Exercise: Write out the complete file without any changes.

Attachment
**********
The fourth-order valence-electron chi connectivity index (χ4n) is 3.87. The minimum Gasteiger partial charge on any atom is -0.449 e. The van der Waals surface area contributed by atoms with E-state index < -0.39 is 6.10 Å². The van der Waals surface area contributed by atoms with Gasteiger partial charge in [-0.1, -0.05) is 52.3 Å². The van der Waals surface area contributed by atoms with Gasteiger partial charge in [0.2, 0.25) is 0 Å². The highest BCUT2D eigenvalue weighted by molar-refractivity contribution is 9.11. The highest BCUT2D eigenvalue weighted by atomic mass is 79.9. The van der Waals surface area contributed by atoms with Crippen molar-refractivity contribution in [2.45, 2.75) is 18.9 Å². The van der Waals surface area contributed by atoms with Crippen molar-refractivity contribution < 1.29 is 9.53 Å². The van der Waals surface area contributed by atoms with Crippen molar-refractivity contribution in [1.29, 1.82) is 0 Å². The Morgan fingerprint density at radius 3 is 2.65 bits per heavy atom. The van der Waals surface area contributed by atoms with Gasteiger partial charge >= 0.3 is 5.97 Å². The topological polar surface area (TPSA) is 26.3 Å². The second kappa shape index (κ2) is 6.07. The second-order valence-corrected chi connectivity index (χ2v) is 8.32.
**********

The fourth-order valence-electron chi connectivity index (χ4n) is 3.87. The minimum Gasteiger partial charge on any atom is -0.449 e. The van der Waals surface area contributed by atoms with E-state index < -0.39 is 6.10 Å². The van der Waals surface area contributed by atoms with Gasteiger partial charge in [-0.1, -0.05) is 52.3 Å². The van der Waals surface area contributed by atoms with Gasteiger partial charge in [0.2, 0.25) is 0 Å². The highest BCUT2D eigenvalue weighted by molar-refractivity contribution is 9.11. The highest BCUT2D eigenvalue weighted by atomic mass is 79.9. The van der Waals surface area contributed by atoms with Crippen molar-refractivity contribution in [2.45, 2.75) is 18.9 Å². The van der Waals surface area contributed by atoms with Crippen molar-refractivity contribution < 1.29 is 9.53 Å². The van der Waals surface area contributed by atoms with Crippen molar-refractivity contribution in [1.29, 1.82) is 0 Å². The Morgan fingerprint density at radius 3 is 2.65 bits per heavy atom. The van der Waals surface area contributed by atoms with Gasteiger partial charge >= 0.3 is 5.97 Å². The topological polar surface area (TPSA) is 26.3 Å². The second kappa shape index (κ2) is 6.07. The second-order valence-corrected chi connectivity index (χ2v) is 8.32.